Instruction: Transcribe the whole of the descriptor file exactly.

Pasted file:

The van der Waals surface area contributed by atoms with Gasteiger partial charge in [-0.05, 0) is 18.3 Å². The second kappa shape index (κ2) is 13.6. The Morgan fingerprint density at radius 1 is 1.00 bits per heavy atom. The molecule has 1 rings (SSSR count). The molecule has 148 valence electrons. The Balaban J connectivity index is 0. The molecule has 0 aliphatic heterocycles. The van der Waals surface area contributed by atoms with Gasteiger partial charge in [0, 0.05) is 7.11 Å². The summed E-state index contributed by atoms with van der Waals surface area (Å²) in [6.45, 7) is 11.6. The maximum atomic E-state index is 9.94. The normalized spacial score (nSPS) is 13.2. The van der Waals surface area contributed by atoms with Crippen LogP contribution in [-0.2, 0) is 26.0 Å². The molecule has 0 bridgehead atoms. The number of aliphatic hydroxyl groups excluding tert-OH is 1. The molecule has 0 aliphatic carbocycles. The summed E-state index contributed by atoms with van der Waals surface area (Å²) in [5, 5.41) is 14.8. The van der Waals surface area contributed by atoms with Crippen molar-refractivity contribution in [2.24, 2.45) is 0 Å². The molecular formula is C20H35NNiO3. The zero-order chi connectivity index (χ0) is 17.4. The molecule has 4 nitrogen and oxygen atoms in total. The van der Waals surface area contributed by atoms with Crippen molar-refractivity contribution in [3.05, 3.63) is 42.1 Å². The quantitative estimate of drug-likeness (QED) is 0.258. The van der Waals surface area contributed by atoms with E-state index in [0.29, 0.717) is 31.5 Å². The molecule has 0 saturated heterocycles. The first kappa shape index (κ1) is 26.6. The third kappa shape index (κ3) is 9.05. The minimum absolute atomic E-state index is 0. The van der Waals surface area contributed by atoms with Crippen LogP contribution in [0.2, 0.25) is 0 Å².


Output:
The van der Waals surface area contributed by atoms with Gasteiger partial charge in [-0.05, 0) is 18.3 Å². The second kappa shape index (κ2) is 13.6. The Morgan fingerprint density at radius 1 is 1.00 bits per heavy atom. The molecule has 1 rings (SSSR count). The molecule has 148 valence electrons. The Balaban J connectivity index is 0. The molecule has 0 aliphatic heterocycles. The van der Waals surface area contributed by atoms with Gasteiger partial charge in [0, 0.05) is 7.11 Å². The summed E-state index contributed by atoms with van der Waals surface area (Å²) in [6.45, 7) is 11.6. The maximum atomic E-state index is 9.94. The normalized spacial score (nSPS) is 13.2. The van der Waals surface area contributed by atoms with Crippen LogP contribution in [-0.2, 0) is 26.0 Å². The molecule has 0 bridgehead atoms. The number of aliphatic hydroxyl groups excluding tert-OH is 1. The molecule has 0 aliphatic carbocycles. The summed E-state index contributed by atoms with van der Waals surface area (Å²) in [5, 5.41) is 14.8. The van der Waals surface area contributed by atoms with Crippen molar-refractivity contribution in [2.24, 2.45) is 0 Å². The molecular formula is C20H35NNiO3. The zero-order chi connectivity index (χ0) is 17.4. The molecule has 4 nitrogen and oxygen atoms in total. The van der Waals surface area contributed by atoms with Crippen molar-refractivity contribution in [3.05, 3.63) is 42.1 Å². The quantitative estimate of drug-likeness (QED) is 0.258. The van der Waals surface area contributed by atoms with E-state index in [0.29, 0.717) is 31.5 Å². The molecule has 0 saturated heterocycles. The first kappa shape index (κ1) is 26.6. The third kappa shape index (κ3) is 9.05. The minimum absolute atomic E-state index is 0. The van der Waals surface area contributed by atoms with Crippen LogP contribution in [0.2, 0.25) is 0 Å².